Sanchung mayor rejects apology for flood

TAIPEI, Taiwan, The China Post Staff

Walking out of a meeting with contractors of the rapid transit system linking Taipei County to the capital city, Sanchung City Mayor Lee Chian-lung yesterday rejected their apology for floods resulting from lax supervision over the construction.

Lee said the contractors, including a Japanese firm, did not have the slightest respect for those living in Sanchung, Taipei County.

The contractors “didn’t take seriously the lives of Sanchung residents, and thought they could get away with substandard materials and loose work,” said Lee, throwing away his microphone and leaving the meeting, which was held at a Sanchung city affairs office.

The executives were led by Chang Chi-teh, chief of the Taipei City Government’s Department of Rapid Transit Systems.

The three contractors are RSEA Engineering Corp. and Hwang Chang General Contractor Co. of Taiwan, and Kajima Corp. of Japan.

Lee said he could not accept the apology because no one from the Taipei City’s MRT department had even paid the least attention until the floods occurred.

Worse still, the contractors had provided no assistance at all to Sanchung’s residents when they were cleaning up their muddy houses and streets around the clock over the past three days, Lee said.

“It’s not until now that you want to provide Thai workers to help us?” said Lee. “No way! We won’t accept your help, even if you send in hundreds of them.” Lee said he would only accept the contractors’ apology if Sanchung residents do.

But Sanchung resident representatives Chang Chia-wei, Chen Chi-neng and Chen Hai-sun, who also attended the meeting, said no.

“Lee’s anger represented fury of all Sanchung people,” said Chen. “The floods are not (a result of) natural disaster, but a result of human errors.” Chen said the people of Sanchung also would not accept the contractors’ apology.

On Thursday, Taipei Mayor Ma Ying-jeou apologized for the flooding, which were some of the worst for Sanchung.

Taipei County is currently ruled by the ruling Democratic Progressive Party while Taipei City by the opposition Kuomintang’s Ma Ying-jeou.

Chang said initial examinations made by the technicians association has discovered flaws in the construction process, for which the contractors should be held accountable.

Taipei City’s Department of Rapid Transit Systems has paid NT$5,000 to each household in Sanchung in preliminary compensation for damages and losses. Chen Ching-hsiu, head of the Taipei City Government’s legal department, said the capital city of Taiwan will decide within one to two weeks how much the people of Sanchung will receive in compensation, the China Times Express reported.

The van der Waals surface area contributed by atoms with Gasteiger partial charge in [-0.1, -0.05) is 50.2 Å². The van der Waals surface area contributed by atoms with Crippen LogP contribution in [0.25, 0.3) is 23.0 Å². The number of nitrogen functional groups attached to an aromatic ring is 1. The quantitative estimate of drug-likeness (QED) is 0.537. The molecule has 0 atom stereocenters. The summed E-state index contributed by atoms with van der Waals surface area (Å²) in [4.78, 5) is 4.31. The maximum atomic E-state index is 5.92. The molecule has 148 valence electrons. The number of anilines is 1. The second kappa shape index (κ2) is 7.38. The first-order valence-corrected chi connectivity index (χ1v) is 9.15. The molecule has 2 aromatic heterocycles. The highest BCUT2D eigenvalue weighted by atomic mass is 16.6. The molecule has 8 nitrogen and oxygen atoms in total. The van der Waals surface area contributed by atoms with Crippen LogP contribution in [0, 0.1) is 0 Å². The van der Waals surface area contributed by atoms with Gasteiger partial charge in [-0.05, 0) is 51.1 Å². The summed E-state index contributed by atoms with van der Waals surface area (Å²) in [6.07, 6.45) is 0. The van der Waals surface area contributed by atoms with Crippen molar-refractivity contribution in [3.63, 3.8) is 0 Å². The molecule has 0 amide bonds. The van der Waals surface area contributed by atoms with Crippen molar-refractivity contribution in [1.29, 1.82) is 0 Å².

She said each family is expected to be entitled to an amount of between NT$100,000 and NT$150,000.

A standardized procedure will be established for the victims to claim the money, she said, adding that Taipei City will contact Sanchung residents.

She asked Sanchung residents to take pictures of their flooded houses or drenched cars, and keep all the receipts of any repairs to avoid any dispute when they claim the compensation.

Meanwhile, Taipei Mayor Ma, after his public apology, put on hold a resignation tendered by Chang, asking him to concentrate on the post-flood reconstruction work for now.

Acting Taipei County Chief Lin Hsi-yao said initial inspections by officials and civil engineering experts showed damage to the underground box culverts in a drainage tunnel running between Sanchung and Taipei under the Tamsui River was responsible for the flooding. Construction of the unfinished tunnel started in November last year to link the MRT network of Taipei City with the giant Tung-an pumping station in the county for the purpose of pumping underground water from the MRT station.

Lin accused the city’s MRT department of failing to closely monitor the integrity of the culverts and construction specifications.

The rising water from the Tamsui River, augmented by the deluge brought by Typhoon Aere that hit the island Tuesday and Wednesday, found its way to Sanchung through the tunnel.

Lin said he would sue Taipei City for the floods.

The case would become a rare example for a local government to take legal action against another to demand state compensation.

But Taipei City’s legal department chief Chen Ching-hsiu ruled out the possibility of the government footing the bill for the compensation.

Chang of the MRT department said the three contractors have agreed to pay the compensation, which he said is unlikely to exceed the NT$2 billion as some have estimated.

Lin became the acting county chief after magistrate Su Tseng-chang was promoted presidential secretary general.

The Cabinet has voiced support for the county’s move, saying the city government should be held responsible as the flooding was related to the MRT department’s work.

But Cabinet Spokesman Chen Chi-mai later said the final compensation will be decided by the business agreements between the Taipei City’s MRT department and the contractors as well as the final court ruling.